And everywhere, there are words — T.S. Eliot, Jean Genet, Joris-Karl Huysmans, 12-step slogans — solemn, funny, in between. Circulating through this purposive material stockpile is the only way to experience an art built entirely on double takes. In that world, it’s hard to tell where spoof stops and spiritual starts, where gags shut down and grief kicks in. When you discover the final, purgatorial phrase of Eliot’s “Four Quartets” — “And the fire and the rose are one” — picked out in small cast iron letters on a faux-baronial fireplace screen, you don’t know whether to laugh or weep.
Jeanette Mundt at Company Gallery, 88 Eldridge Street; companygallery.us.
The image of fire and questions of what it might mean symbolically are also central to Jeanette Mundt’s debut exhibition at Company Gallery, through Aug. 2, on the same floor as David Lewis.
Ms. Mundt gained notice in the 2019 Whitney Biennial for her paintings, derived from New York Times photographs, of the United States women’s gymnastics team in action at the 2016 Olympics. Her images celebrated their subjects, but also pointed to the workings of gender politics: The young athletes, several of them Black, are dressed in Rockettes-like costumes; their routines are depicted in mechanistically chopped-up sequences. That the paintings implicitly referred to a history of sexual abuse of female athletes by the team’s former doctor further sharpened a critical reading.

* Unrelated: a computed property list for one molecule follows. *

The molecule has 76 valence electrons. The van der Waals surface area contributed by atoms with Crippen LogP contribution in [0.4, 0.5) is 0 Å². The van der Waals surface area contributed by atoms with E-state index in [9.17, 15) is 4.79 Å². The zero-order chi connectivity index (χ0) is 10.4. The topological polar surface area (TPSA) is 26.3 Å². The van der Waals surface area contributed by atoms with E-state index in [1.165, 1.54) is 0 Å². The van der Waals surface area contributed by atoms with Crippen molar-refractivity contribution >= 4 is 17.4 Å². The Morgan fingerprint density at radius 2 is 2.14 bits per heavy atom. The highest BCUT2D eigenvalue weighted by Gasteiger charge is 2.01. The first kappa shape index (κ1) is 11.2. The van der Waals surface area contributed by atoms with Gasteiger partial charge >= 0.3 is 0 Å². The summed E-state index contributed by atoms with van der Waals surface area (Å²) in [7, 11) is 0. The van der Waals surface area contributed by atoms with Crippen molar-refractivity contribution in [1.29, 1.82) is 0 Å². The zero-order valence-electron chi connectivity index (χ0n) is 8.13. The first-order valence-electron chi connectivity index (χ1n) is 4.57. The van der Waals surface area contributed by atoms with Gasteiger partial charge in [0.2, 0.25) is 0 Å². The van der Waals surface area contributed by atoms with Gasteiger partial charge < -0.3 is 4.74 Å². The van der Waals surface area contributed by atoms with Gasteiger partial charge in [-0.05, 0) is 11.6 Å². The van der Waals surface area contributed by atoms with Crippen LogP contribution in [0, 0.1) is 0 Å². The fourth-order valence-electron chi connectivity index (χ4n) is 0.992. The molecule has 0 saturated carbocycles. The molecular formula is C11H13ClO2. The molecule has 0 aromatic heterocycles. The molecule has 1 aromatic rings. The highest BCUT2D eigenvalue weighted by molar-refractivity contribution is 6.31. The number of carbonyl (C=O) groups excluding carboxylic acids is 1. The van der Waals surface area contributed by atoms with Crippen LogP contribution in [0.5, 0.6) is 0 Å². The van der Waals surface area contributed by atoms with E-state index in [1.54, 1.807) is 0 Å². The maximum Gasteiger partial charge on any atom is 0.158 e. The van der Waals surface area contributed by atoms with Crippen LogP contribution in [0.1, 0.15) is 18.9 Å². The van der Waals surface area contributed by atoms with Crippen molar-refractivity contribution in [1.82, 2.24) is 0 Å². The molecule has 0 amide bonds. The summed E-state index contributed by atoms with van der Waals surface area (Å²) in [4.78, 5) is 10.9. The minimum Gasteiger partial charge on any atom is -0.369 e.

In nine paintings at Company, Ms. Mundt broadens her subjects to include standard art historical themes like landscape, the nude, and self-portraiture, but dramatizes them all with a single motif: Each subject is consumed by licking flames. To my eye, a lot of recent art, in every genre, feels furious. Ms. Mundt, and her exhibition title, “Still American,” suggests a source and a target.
Nicholas Galanin at Peter Blum Gallery, 176 Grand Street; peterblumgallery.com.
A banked anger stokes the work of another 2019 Biennial star, Nicholas Galanin, in his first New York solo at Peter Blum, through July 26. I saw this show, “Carry a Song/Disrupt an Anthem,” when it went up in late January. It looked good then and after the mortalities and moral urgencies of the past months, makes an even stronger impression now.
Mr. Galanin is an Alaskan-born Native American of Tlingit-Unangan descent. Much of his art refers to this heritage, and to modern history shaped by dispossession, confinement and violence. In response to a dynamic of sundering, he makes an art of adding, combining. On a deer hide he paints what looks like an M.T.A. map of Native American trade routes through what is now New York City; from pages of white-authored anthropological text on Tlingit culture he molds image of his own face.